Collection by

sustainable preservation


the greenest building is the one that already exists!

This structure in Düesseldorf, Germany, is part home, part workshop, and part showroom for designer and resident...
This adaptive reuse project in San Antonio transformed an early-20th–century warehouse into a lively design studio.
To maintain the wealth of the turn of the century ornaments and details takes some skill.
The reveals of the two kitchen windows lost much of their original brick during the '80s conversion.
Before the Memphis Music Magnet Program's adaptive reuse project, John Len Chatman's house was decaying on its lot.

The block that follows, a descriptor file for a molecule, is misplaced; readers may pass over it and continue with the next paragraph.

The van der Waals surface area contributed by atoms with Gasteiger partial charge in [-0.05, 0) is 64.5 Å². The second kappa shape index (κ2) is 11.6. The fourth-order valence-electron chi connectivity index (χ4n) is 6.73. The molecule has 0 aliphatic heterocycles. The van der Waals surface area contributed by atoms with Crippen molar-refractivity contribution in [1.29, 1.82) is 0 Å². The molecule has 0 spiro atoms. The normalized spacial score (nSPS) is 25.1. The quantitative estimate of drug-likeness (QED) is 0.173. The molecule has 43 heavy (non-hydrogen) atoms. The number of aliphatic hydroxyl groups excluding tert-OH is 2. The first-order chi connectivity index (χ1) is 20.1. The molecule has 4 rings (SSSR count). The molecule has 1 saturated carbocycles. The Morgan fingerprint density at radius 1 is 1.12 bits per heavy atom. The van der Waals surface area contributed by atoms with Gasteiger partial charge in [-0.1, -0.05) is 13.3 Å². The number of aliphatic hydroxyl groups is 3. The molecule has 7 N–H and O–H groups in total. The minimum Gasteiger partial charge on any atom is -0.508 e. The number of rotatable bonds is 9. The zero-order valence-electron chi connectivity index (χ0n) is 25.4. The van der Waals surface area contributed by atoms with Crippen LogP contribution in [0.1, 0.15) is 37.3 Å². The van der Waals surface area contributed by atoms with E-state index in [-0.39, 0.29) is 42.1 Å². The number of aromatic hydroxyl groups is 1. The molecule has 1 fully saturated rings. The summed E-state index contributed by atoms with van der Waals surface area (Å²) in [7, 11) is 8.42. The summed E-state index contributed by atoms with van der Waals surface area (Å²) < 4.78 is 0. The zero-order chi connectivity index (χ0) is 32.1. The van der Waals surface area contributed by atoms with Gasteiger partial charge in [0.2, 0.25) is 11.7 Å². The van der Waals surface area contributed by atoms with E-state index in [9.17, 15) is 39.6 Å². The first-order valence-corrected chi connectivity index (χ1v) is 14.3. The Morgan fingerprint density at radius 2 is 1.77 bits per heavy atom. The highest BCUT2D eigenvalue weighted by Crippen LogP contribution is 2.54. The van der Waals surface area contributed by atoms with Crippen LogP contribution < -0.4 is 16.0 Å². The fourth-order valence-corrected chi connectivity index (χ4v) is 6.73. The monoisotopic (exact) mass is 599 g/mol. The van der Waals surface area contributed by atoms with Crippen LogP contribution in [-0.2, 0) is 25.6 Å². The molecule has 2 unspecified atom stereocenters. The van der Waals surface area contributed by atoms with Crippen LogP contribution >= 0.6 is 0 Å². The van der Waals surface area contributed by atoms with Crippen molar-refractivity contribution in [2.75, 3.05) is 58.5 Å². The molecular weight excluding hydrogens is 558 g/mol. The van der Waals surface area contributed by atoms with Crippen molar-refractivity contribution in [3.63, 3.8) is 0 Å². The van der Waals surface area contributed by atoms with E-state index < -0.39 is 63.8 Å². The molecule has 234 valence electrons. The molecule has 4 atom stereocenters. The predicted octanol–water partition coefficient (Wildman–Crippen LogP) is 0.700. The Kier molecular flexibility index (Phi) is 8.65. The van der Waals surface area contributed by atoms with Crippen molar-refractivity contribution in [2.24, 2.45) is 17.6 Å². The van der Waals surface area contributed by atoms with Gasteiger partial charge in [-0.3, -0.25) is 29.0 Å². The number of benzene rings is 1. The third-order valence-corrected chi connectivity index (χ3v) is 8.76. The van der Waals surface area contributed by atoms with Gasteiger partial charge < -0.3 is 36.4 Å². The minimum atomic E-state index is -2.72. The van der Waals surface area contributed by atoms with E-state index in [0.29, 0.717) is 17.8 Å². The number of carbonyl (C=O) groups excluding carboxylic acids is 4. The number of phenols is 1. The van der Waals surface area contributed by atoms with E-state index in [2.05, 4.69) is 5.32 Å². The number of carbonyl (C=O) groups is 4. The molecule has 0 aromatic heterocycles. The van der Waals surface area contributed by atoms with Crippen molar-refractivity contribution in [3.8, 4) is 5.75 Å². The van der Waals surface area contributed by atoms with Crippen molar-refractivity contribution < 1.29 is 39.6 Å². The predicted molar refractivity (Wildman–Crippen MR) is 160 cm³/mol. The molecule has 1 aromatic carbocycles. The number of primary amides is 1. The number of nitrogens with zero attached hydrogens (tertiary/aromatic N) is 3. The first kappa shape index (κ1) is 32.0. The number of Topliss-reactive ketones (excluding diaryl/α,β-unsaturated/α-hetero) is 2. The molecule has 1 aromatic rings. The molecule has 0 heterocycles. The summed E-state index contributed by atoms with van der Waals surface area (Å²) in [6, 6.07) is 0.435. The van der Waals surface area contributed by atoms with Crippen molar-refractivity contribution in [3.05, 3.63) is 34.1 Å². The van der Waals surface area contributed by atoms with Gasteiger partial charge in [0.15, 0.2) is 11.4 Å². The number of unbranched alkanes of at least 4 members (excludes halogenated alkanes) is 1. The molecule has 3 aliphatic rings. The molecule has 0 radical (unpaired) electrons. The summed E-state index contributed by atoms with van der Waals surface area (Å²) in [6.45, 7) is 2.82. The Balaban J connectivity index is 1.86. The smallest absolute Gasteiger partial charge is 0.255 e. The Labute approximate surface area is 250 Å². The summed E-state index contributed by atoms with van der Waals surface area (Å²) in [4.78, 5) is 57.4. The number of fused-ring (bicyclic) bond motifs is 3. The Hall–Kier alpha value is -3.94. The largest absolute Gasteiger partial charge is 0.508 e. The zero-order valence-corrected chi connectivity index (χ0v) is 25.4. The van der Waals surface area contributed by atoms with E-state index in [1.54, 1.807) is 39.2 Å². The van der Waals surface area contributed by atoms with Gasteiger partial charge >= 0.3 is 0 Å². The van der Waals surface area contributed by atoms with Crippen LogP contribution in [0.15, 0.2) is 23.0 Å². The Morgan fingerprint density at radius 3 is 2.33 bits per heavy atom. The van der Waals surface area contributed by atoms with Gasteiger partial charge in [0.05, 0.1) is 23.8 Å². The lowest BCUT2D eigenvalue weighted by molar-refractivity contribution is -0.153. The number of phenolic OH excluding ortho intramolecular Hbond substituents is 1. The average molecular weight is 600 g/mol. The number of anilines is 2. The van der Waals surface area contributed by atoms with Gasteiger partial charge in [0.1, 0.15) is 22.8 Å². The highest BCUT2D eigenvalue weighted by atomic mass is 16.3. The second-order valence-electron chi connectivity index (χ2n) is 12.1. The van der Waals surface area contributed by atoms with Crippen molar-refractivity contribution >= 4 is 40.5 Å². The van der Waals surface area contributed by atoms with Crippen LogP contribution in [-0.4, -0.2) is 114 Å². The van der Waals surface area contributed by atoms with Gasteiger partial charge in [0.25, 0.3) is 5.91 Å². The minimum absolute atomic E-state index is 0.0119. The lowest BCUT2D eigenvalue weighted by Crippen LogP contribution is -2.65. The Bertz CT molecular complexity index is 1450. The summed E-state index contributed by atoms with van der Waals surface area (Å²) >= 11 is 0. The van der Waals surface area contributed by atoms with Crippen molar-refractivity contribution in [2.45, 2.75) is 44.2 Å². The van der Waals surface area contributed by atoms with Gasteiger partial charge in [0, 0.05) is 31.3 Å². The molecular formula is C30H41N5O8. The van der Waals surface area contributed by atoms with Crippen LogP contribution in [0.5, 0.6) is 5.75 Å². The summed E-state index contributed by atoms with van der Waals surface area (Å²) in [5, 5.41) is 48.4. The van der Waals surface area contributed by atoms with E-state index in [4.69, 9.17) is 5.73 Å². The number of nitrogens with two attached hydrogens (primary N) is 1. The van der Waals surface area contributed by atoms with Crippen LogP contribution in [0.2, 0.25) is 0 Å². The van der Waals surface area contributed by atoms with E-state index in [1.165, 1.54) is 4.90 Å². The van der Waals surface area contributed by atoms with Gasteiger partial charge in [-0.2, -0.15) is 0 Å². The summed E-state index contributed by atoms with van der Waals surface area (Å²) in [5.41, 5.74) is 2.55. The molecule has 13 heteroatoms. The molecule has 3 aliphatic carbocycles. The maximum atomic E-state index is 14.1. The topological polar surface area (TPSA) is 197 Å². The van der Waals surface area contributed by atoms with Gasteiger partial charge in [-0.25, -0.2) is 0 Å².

Autoban kept the original integrity of this former restaurant turned residential Loft by incorporating some of the...
The historic apartment has been updated throughout with white paint and minimalist accents, adapting its rustic...
The exhibition in the German Pavilion, Reduce, Reuse, Recycle: Architecture as Resource, was curated by Muck Petzet.
In the guest bedroom, a painting by Monique Crine hangs on the original brick wall above a Miles & May bed and side...
A 19th-century New York factory houses both Brandon and Amy Phillips’s apartment and the workshop for their company,...
The dining area, with a table and hickory chairs from Miles & May, opens onto a kitchen the couple created as part of a...
Brandon and Amy set up different workstations in the living area.
The building was built in 1910.
The master bedroom is seen during partial demolition.
This photo shows the demolition of the Danvers State Hospital in Danvers, Massachusetts.